The trial court assigned the Jaguar to Bruce at a value of $9,100 and assigned the Nissan to Pat, but at a value of $5,100.   The court charged the difference of $4,000 to Bruce's side of the balance sheet.   The court considered the “deferred maintenance on the various vehicles in computing the present actual value as well as the testimony of the parties as to the value of the vehicle driven by them.”

 We find no error in the trial court's valuation of the vehicles.   We disagree with Bruce's contention that the trial court was bound by its statement at the  outset of trial that it would assign the cars the median Kelly Blue Book value at the time of trial.   After the court expressed its intent to use the Kelly Blue Book value, Pat's counsel stated, “The only exception we have, your Honor, is if the court's willing to entertain it, [Pat's] prepared to testify that the vehicle that she's operating has significant transportation problems, or transmission problems.”   The court allowed Pat to present this testimony.

 Pat testified the Nissan had transmission problems, the sunroof was inoperable and leaked, and had electrical problems.   Pat spent $1,800 to repair the transmission, and Bruce testified the Kelly Blue Book does not include the cost of the repairs.   Considering the testimony of the Nissan's problems and the cost to repair the transmission, the trial court did not err in assigning the Nissan a value of $5,100.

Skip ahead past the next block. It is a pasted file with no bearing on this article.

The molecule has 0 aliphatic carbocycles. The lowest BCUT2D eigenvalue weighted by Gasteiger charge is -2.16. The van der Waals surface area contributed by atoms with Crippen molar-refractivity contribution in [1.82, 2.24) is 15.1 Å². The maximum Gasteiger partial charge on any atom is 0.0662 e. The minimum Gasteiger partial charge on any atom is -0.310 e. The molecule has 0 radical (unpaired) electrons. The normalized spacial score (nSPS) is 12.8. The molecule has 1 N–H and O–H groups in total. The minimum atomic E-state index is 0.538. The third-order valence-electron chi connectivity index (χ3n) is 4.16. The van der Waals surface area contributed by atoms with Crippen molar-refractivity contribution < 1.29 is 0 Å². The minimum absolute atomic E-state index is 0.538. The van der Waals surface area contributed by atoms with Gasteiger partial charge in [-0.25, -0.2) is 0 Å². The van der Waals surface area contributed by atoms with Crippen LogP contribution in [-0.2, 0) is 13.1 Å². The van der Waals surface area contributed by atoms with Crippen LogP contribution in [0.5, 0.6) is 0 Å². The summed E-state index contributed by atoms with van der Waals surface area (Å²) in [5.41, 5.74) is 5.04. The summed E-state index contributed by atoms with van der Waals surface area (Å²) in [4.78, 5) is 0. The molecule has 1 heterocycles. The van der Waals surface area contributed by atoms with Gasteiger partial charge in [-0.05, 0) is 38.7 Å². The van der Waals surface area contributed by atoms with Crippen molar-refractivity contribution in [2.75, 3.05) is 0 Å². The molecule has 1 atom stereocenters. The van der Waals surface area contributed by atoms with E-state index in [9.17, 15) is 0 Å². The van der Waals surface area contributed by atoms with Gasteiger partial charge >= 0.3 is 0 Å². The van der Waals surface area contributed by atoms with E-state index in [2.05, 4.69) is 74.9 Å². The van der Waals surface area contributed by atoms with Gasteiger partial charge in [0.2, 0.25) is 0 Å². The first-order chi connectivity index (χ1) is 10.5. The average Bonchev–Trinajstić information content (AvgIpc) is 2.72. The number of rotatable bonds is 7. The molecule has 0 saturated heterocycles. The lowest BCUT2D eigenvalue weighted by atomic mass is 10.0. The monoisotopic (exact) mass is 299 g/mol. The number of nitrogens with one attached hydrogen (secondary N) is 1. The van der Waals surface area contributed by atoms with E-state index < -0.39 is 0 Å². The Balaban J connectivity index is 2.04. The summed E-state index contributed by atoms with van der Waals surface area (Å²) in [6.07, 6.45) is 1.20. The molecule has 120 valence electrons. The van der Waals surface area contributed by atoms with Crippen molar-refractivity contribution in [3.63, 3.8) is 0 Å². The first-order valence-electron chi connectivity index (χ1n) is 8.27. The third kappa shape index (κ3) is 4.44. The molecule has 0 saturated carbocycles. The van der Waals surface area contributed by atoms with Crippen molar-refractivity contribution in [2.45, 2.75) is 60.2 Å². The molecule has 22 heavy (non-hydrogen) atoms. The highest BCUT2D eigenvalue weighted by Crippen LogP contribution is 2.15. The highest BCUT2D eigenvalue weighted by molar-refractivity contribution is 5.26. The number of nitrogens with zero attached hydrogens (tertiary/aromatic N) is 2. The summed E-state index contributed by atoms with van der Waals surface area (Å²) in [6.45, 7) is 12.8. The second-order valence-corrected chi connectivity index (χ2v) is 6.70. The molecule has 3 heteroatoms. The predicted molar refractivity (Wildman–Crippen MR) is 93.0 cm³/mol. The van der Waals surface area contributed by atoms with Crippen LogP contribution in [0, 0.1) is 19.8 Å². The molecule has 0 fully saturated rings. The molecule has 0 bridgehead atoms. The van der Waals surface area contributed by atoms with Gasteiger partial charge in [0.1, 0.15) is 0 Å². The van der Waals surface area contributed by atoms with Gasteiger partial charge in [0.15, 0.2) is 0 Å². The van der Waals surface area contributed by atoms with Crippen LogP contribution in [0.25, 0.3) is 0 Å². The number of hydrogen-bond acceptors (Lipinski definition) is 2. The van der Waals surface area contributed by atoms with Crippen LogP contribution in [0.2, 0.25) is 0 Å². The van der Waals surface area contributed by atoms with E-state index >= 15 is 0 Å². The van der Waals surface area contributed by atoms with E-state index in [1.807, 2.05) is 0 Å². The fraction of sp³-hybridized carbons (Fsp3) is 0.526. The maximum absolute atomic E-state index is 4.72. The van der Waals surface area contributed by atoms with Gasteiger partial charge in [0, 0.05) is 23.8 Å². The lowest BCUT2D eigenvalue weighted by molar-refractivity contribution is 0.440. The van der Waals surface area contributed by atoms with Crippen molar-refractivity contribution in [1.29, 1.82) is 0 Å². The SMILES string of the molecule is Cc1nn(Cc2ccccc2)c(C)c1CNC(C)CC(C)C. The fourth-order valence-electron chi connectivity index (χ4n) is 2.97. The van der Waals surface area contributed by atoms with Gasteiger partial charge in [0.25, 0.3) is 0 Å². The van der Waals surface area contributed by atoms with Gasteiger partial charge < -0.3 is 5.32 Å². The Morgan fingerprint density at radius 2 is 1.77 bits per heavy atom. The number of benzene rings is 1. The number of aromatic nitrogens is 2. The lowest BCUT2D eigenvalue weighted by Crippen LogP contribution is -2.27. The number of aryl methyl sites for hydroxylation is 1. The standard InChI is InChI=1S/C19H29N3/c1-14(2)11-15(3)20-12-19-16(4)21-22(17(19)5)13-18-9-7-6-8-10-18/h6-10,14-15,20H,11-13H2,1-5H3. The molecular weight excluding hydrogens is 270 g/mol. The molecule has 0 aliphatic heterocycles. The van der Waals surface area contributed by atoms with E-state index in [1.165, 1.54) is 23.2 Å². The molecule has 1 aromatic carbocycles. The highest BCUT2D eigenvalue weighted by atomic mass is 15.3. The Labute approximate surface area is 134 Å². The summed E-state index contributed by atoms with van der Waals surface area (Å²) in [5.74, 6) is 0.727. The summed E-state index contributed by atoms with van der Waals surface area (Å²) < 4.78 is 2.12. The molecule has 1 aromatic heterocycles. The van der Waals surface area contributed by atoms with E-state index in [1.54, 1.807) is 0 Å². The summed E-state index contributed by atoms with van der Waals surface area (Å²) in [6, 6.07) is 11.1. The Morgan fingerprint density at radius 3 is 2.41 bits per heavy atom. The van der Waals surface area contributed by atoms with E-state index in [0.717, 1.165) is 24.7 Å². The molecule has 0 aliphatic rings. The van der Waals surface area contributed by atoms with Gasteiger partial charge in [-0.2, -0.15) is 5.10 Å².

IV. The Chase Debt Service

 The parties stipulated that, after separation, Bruce paid from separate property $3,913 in debt service on a loan in the principal amount of $15,000 drawn on Bruce's business line of credit (the Chase debt).   Bruce contends the trial court erred by failing to give him credit for his payments on this debt service.   We agree.

In In re Marriage of Epstein (1979) 24 Cal.3d 76, 84, 154 Cal.Rptr. 413, 592 P.2d 1165, the court held, “ ‘a spouse who, after separation of the parties, uses earnings or other separate funds to pay preexisting community obligations should be reimbursed therefor out of the community property upon dissolution.’ ” Here, the trial court found the Chase debt is a community debt because it was created during the marriage.   The debt service payments on the Chase debt are also community debt, but the trial court failed to credit Bruce for them.   The exceptions identified in In re Marriage of Epstein, supra, 24 Cal.3d 76, 84-85, 154 Cal.Rptr. 413, 592 P.2d 1165, do not apply here.   Thus, in the final distribution, Bruce must be credited in the amount of $3,913 for debt service payments on the Chase debt.

V. Sanctions **

VI. Attorney Fees

 In her closing argument brief at trial, Pat claimed she had paid her attorney $3,500 and owed him “well in excess of $40,000.00” and claimed  she had no means to pay the fees.   As noted above, the trial court directed Bruce to pay $10,000 of Pat's attorney fees pursuant to Family Code sections 2030 and 2032.

The trial court concluded that award was justified and found Bruce could pay it without hardship because (1) he makes “approximately ten (10) times as much in earnings as does [Pat],” (2) he had the proceeds ($23,057.27) from the sale of the marital home, and (3) he “testified” his “hourly rate at this time was $225.00 per hour.”   Therefore, the court found, “If [Bruce] only billed the State of California for 20 hours per week his total income would exceed $19,000.00 per month and the amount ordered is less than one month income.”